As neurologists, we strive to provide the highest quality patient-centered care for all of our patients. We believe and take an oath that basically pledges that we can provide this care to all patients regardless of their backgrounds. Despite our best intentions, disparities in outcomes and health care exist across sex, race, ethnicity, culture, religion, region, gender identity, and other communities for many medical conditions-including neurologic disorders.

In my own professional career, I have focused much of my research on addressing health care disparities for stroke and helping to identify differences across race, ethnicity, sex, and region. Stroke disparity is just one example, and there are numerous others in our neurological profession. Identifying the difference is often the initial step, but explanations for these inequities are complex. Disparities in the incidence and outcomes for neurologic conditions are likely driven by socioeconomic and educational differences, geographic access to care, implicit and explicit biases, and other factors. Regardless of cause, much more difficult work is needed to develop interventions and correct these disparities.

We hold dear the physician-patient relationship. It is among the most intimate and trusting relationships one can have. In our busy work day, we may lose sight of this crucial dynamic. And we may forget that, along with the burden of illness, our patients may also carry into the exam room social issues that impact their ability to engage in their care. An inability to comprehend a diagnosis and course of treatment may lead a patient to neglect a doctor's recommendation; having inadequate access or no insurance may delay necessary care or put prescribed curative, preventative, or disease-modifying drugs out of reach; cultural fears and mistrusts, worries over financial hardships, or barriers of language and understanding can impact our ability to produce positive health outcomes. Added to that, our personal social biases-real or perceived, explicit or implicit-can further alter this relationship. These issues can have a direct bearing on whether the patient has a successful outcome and lead to disparities.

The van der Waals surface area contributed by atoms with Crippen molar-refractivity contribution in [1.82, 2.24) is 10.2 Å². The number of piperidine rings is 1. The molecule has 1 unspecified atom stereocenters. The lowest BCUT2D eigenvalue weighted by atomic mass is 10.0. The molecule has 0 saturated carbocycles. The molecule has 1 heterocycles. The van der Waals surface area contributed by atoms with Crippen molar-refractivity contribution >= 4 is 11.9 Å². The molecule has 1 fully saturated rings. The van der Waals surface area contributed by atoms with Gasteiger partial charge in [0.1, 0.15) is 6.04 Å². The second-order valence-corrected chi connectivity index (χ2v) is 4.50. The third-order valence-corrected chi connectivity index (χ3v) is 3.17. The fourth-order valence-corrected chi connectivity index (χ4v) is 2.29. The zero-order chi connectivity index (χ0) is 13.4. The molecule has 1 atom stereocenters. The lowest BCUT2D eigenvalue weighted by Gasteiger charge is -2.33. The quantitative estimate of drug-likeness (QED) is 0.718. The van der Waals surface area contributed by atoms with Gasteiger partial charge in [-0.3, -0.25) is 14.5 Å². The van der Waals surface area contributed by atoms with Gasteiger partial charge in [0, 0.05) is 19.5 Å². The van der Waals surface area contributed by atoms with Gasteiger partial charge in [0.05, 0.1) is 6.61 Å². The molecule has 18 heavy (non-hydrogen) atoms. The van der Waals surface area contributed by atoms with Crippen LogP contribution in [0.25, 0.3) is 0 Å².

Addressing these disparities is critical as we seek to promote high-quality patient-centered neurologic care for an increasingly diverse and aging population. We need to develop programs and resources to help our membership better handle the specific needs of our diverse patient populations. To begin to better understand and address the issue of disparities in patient outcomes in neurologic care, I have created a presidential task force. The first meeting of our new Neurology Health Care Disparities Task Force kicked off in October. AAN Board members Brett M. Kissela, MD, FAAN, and Charlene Gamaldo, MD, FAAN, are committee chair and vice chair, respectively. The goals of this Health Care Disparities Task Force are to:

  1. Develop strategic approach to further our understanding of the current state of health care disparities among individuals suffering with neurological conditions
  2. Identify an approach for the AAN to develop interventions to reduce these health care disparities
  3. Develop methods to improve our awareness of the impact of implicit bias in the health outcomes of the neurological patient

The AAN recognizes the importance of having leaders that reflect the demographics of its members and the patients they serve. We have already invested in enriching our talent pool and training our members of diverse backgrounds through our Diversity Leadership Program. I am happy to report that the third graduating class this October has already helped kick-start this task force by presenting their collective thoughts and recommendations on ways that the AAN can help address neurological disparities. With this excellent foundation, we are confident that our task force will provide some important recommendations and strategies to help move the AAN forward and be a leader in this area.

We anticipate that the creation and implementation of these strategies will require input and involvement across the AAN, from science, education, and practice, to member engagement, government relations, and even our Axon Registry®. The Neurology Health Care Disparities Task Force will present its final report to the board in June 2018. We look forward to helping our members and our patients tackle this critical issue with a goal of achieving equity for all with neurological conditions.